Christine: A Fife Fisher Girlñêà÷àòü êíèãó áåñïëàòíî
“If you’ll tell me about a’ the wonderfuls you see, I’ll be gey glad to hear from you.”
“Then farewell, my love! Do not forget me!”
“It’s not likely I’ll forget you,” and her voice trembled, as she whispered “Farewell!” and gave him her hand. He stooped, and kissed it. Then he turned away.
She watched him till in the dim distance she saw him raise his hat and then disappear. Still she stood, until the roll of the carriage wheels gradually became inaudible. Then she knew that she was weeping, and she wiped her eyes, and turned them upon the light in the cottage burning for her. And she thought tenderly of her lover, and whispered to her heart – “If he had only come back! I might hae given him a kiss. Puir laddie! Puir, dear laddie! His uncle has heard tell o’ the fisher-lassie, and he’s ta’en him awa’ from Christine – but he’s his ain master – sae it’s his ain fault! Christine is o’er gude for anyone who can be wiled awa’ by man, or woman, or pleasure, or gold. I’ll be first, or I’ll be naething at a’!”
She found her father alone, and wide awake. “Where is Mither?” she asked.
“I got her to go to bed. She was weary and full o’ pain. Keep a close watch on your mither, Christine. The trouble in her heart grows warse, I fear. Wha was wi’ you in your hame-comin’?”
“It is the last time he will be wi’ me.”
“Is that sae? It is just as weel.”
“He is awa’ wi’ his Uncle Ballister, for a year or mair.”
“Is he thinking you’ll wait, while he looks o’er the women-folk in the rest o’ the warld?”
“It seems sae.”
“You liked him weel enough?”
“Whiles – weel enough for a lover on trial. But what would a lass do wi’ a husband wha could leave her for a year on his ain partic’lar pleasure.”
“I kent you wad act wiselike, when the time came to act. There’s nae men sae true as fishermen. They hae ane dear woman to love, and she’s the only woman in the warld for them. Now Cluny – ”
“We willna speak o’ Cluny, Feyther. Both you and Mither, specially Mither, are far out o’ your usual health. What for did God gie you a daughter, if it wasna to be a comfort and help to you, when you needed it? I’m no carin’ to marry any man.”
“Please God, you arena fretting anent Angus?”
“What for would I fret? He was a grand lover while he lasted. But when a man is feared to honor his love with his name, a lass has a right to despise him.”
“Just sae! But you mustna fret yoursel’ sick after him.”
“Me! Not likely!”
“He was bonnie enou’, and he had siller – plenty o’ siller!”
“I’m no’ thinkin’ o’ the siller, Feyther! Na, na, siller isn’t in the matter, but —
“When your lover rins over the sea,
He may never come back again;
But this, or that, will na matter to me,
For my heart! My heart is my ain!”
“Then a’s weel, lassie. I’ll just creep into Neil’s bed, for I dinna want to wake your mither for either this, or that, or ony ither thing.
Good night, dearie! You’re a brave lassie! God bless you!”
CHRISTINE AND ANGUS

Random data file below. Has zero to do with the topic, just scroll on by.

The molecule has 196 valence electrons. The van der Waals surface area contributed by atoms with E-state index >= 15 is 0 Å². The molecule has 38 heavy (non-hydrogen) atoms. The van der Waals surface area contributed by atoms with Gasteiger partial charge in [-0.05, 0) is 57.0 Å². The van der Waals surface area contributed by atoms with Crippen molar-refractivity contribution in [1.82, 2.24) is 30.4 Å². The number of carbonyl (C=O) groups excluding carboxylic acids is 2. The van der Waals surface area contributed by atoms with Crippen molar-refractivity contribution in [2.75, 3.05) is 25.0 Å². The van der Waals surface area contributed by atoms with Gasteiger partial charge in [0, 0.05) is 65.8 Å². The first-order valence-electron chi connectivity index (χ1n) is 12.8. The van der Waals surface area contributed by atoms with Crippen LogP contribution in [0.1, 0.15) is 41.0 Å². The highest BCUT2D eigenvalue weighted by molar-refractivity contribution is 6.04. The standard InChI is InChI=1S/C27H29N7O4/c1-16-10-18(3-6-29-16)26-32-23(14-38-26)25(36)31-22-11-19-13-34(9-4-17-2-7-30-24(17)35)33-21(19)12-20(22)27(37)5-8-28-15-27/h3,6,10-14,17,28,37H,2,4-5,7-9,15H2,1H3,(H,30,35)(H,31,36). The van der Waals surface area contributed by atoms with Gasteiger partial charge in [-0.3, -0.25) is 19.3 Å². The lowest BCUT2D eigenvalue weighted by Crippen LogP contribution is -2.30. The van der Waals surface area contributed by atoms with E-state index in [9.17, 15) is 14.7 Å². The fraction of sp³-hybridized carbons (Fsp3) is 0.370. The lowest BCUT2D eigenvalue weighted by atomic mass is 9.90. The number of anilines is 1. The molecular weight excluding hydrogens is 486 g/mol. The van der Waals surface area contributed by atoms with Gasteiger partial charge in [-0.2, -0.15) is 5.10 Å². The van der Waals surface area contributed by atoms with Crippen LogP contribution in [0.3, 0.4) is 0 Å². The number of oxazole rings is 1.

They did not separate, as if nothing had happened.
A sorrow we have looked in the face, can harm us no more.
Perhaps Christine was not so brave as her father thought, but she had considered the likelihood of such a situation, and had decided that there was no dealing with it, except in a spirit of practical life. She knew, also, that in the long run sentiment would have to give way to common sense, and the more intimate she became with the character of Angus Ballister, the more certain she felt that his love for her would have to measure itself against the pride and will of his uncle, and the tyranny of social estimates and customs.
She was therefore not astonished that Angus had left both himself and her untrammeled by promises. He was a young man who never went to meet finalities, especially if there was anything unpleasant or serious in them; and marriage was a finality full of serious consequences, even if all its circumstances were socially proper. And what would Society say, if Angus Ballister made a fisher-girl his wife!
“I wasna wise to hae this, or that, to do wi’ the lad,” she whispered, and then after a few moments’ reflection, she added, “nor was I altogether selfish i’ the matter. Neil relied on me making a friend o’ him, and Mither told me she knew my guid sense wad keep the lad in his proper place. Weel, I hae done what was expected o’ me, and what’s the end o’ the matter, Christine? Ye hae a sair heart, lass, an’ if ye arena in love wi’ a lad that can ne’er mak’ you his wife, ye are precariously near to it.” Then she was silent, while lacing her shoes, but when this duty was well finished, she continued, “The lad has gien me many happy hours, and Christine will never be the one to say, or even think, wrang o’ him; we were baith in the fault – if it be a fault – as equally in the fault, as the fiddle and the fiddlestick are in the music. Weel, then what’s to do? Duty stands high above pleasure, an’ I must gie my heart to duty, an’ my hands to duty, even if I tread pleasure underfoot in the highway in the doin’ o’ it.”
As she made these resolutions, some strong instinctive feeling induced her to dress herself in clean clothing from head to feet, and then add bright touches of color, and the glint of golden ornaments to her attire. “I hae taken a new mistress this morning,” she said, as she clasped her gold beads around her white throat – “and I’ll show folk that I’m not fretting mysel’ anent the auld one.” And in some unreasoning, occult way, this fresh, bright clothing strengthened her.